According to the Mental Health Foundation, nearly 30 per cent of employees will have a mental health problem in any given year. The majority of issues will be related to anxiety and depressive disorders, many of which can be related directly back to the workplace.

Not only can these issues increase absenteeism, but they can also cause lead to compensation claims under the employers’ liability section of your Office Insurance policy.

Duty of Care

As an employer, you have a duty of care to provide a safe working environment.  This will extend to workplace stress, which can often be overlooked if your business is not monitoring workloads and individual feedback.  We all deal with situations differently, and it is important to listen carefully to feedback and monitor stress carefully within your business.


While it can be quite normal for people to feel anxious or nervous during an interview or before public speaking, feeling pervasive, irrational anxiety throughout the working day is not. The Mental Health Foundation estimates that 4.7 per cent of the United Kingdom suffer from anxiety problems every year.

Anxiety in the workplace can have a major impact — individuals who have an anxiety disorder may have difficulty with common workplace expectations, which may seem simple to some, such as meeting deadlines or maintaining business relationships with clients or peers.

Like other illnesses, anxiety disorders are caused by a combination of biological and environmental factors. The most common symptoms of anxiety disorders include continuous obsessive thoughts, fatigue, extreme feelings of fear and panic, headaches, difficulty speaking and nausea.

Techniques to Relieve Anxiety

While feelings of anxiety can be pervasive, deploying the following techniques both inside and outside of the workplace can help to mitigate symptoms.

The following tips will help you encourage workplace activities which can reduce anxiety across your workforce:

#1 Moving Around

Taking a brief walk or finding a quiet area in the workplace to perform a quick exercise can help alleviate feelings of anxiety. Moving around releases endorphins that can have a calming effect on individuals.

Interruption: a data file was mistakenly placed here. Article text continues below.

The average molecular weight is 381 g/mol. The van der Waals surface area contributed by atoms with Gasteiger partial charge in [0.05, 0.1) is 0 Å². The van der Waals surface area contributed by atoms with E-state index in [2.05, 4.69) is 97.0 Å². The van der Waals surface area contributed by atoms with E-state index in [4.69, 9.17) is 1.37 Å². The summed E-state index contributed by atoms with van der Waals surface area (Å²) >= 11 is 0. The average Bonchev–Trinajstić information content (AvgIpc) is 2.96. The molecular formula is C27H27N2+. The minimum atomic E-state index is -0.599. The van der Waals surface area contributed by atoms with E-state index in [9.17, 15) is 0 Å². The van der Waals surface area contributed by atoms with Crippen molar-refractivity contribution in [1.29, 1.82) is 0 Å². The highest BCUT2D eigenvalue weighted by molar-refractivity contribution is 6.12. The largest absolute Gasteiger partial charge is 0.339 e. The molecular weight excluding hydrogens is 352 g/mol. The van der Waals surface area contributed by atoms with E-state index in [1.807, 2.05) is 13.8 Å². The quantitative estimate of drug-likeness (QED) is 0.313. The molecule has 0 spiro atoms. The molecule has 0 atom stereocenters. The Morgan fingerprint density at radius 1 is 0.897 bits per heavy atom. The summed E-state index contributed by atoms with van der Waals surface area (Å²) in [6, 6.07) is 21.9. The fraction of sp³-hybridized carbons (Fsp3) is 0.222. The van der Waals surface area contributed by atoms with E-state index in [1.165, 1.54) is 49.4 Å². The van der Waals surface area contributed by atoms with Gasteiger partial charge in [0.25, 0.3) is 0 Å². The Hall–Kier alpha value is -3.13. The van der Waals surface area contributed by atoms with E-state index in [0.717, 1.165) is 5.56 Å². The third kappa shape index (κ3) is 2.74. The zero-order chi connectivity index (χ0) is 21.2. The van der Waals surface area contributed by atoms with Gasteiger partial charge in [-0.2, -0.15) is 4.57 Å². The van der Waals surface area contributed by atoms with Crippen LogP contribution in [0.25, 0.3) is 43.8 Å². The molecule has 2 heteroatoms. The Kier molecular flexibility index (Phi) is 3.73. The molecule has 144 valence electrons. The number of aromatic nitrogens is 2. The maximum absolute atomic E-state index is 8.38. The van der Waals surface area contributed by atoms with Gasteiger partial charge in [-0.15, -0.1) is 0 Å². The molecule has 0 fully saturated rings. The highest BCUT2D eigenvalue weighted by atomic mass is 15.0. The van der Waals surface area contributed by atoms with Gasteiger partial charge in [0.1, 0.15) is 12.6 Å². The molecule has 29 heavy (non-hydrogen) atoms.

#2 Break up Large Tasks

Large tasks or projects can sometimes seem overwhelming, but by breaking them down into smaller tasks, they may be easier to complete. Try to break down tasks by the hour, encouraging people to take breaks when necessary to focus on what they have accomplished.

Monitor and support your team regularly to avoid individuals feeling all the pressure is falling on their shoulders.

#3 Reassurance

Anxiety is often a temporary feeling that becomes an obsessive thought. Before individuals begin dwelling on one thought for too long, build confidence by reassuring your business support and encouraging positive thinking. If necessary, you can move the focus onto something else, or encourage individuals to take a break or go for a brief walk. Then, re-evaluate their feelings.

#4 Communication

Anxiety is often driven by a feeling of isolation.  Simply encouraging communication with peers or with managers, will reduce pressure and as well as improving output.  It’s all too easy in today’s modern office environment to communicate simply via email. However, instructions or feelings can often be misconstrued, and it is important to encourage verbal or face-to-face discussions – particularly with individuals working remotely.

Professional Support

Anxiety in the workplace is very common and impacts millions of people daily. Should you identify one of your employees, or a colleague, who may be suffering from a potential mental health problem, it is always better to seek the support of a trained professional who can provide you with expert guidance.

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